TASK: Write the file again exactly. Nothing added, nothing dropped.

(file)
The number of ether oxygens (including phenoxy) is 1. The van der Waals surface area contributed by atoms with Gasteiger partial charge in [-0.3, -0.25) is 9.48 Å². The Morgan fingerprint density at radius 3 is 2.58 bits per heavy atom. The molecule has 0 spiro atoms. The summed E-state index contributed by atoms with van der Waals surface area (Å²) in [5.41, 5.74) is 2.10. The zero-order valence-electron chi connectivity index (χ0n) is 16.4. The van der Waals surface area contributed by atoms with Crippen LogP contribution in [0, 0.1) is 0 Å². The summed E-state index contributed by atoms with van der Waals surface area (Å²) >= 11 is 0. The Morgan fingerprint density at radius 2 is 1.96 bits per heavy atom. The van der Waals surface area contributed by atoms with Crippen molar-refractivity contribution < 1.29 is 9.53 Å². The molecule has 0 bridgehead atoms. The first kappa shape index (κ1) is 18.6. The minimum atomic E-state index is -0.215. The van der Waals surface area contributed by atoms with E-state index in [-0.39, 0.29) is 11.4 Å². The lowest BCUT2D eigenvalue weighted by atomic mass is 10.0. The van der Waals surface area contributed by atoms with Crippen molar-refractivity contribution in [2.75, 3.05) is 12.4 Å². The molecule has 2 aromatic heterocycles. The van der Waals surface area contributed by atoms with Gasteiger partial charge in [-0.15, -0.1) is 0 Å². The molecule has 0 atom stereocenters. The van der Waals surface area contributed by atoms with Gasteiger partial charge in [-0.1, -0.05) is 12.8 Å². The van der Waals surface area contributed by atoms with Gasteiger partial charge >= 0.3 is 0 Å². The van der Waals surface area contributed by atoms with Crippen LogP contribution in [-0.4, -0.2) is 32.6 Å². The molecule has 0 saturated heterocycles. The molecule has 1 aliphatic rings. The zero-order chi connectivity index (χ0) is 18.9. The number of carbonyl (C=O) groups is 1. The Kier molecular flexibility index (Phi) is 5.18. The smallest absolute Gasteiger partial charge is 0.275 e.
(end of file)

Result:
The number of ether oxygens (including phenoxy) is 1. The van der Waals surface area contributed by atoms with Gasteiger partial charge in [-0.3, -0.25) is 9.48 Å². The Morgan fingerprint density at radius 3 is 2.58 bits per heavy atom. The molecule has 0 spiro atoms. The summed E-state index contributed by atoms with van der Waals surface area (Å²) in [5.41, 5.74) is 2.10. The zero-order valence-electron chi connectivity index (χ0n) is 16.4. The van der Waals surface area contributed by atoms with Crippen LogP contribution in [0, 0.1) is 0 Å². The summed E-state index contributed by atoms with van der Waals surface area (Å²) >= 11 is 0. The Morgan fingerprint density at radius 2 is 1.96 bits per heavy atom. The van der Waals surface area contributed by atoms with Crippen molar-refractivity contribution < 1.29 is 9.53 Å². The molecule has 0 bridgehead atoms. The first kappa shape index (κ1) is 18.6. The minimum atomic E-state index is -0.215. The van der Waals surface area contributed by atoms with E-state index in [-0.39, 0.29) is 11.4 Å². The lowest BCUT2D eigenvalue weighted by atomic mass is 10.0. The van der Waals surface area contributed by atoms with Crippen molar-refractivity contribution in [2.75, 3.05) is 12.4 Å². The molecule has 2 aromatic heterocycles. The van der Waals surface area contributed by atoms with Gasteiger partial charge in [-0.15, -0.1) is 0 Å². The molecule has 0 atom stereocenters. The van der Waals surface area contributed by atoms with Gasteiger partial charge in [-0.1, -0.05) is 12.8 Å². The van der Waals surface area contributed by atoms with Gasteiger partial charge >= 0.3 is 0 Å². The van der Waals surface area contributed by atoms with Crippen LogP contribution in [-0.4, -0.2) is 32.6 Å². The molecule has 0 saturated heterocycles. The molecule has 1 aliphatic rings. The zero-order chi connectivity index (χ0) is 18.9. The number of carbonyl (C=O) groups is 1. The Kier molecular flexibility index (Phi) is 5.18. The smallest absolute Gasteiger partial charge is 0.275 e.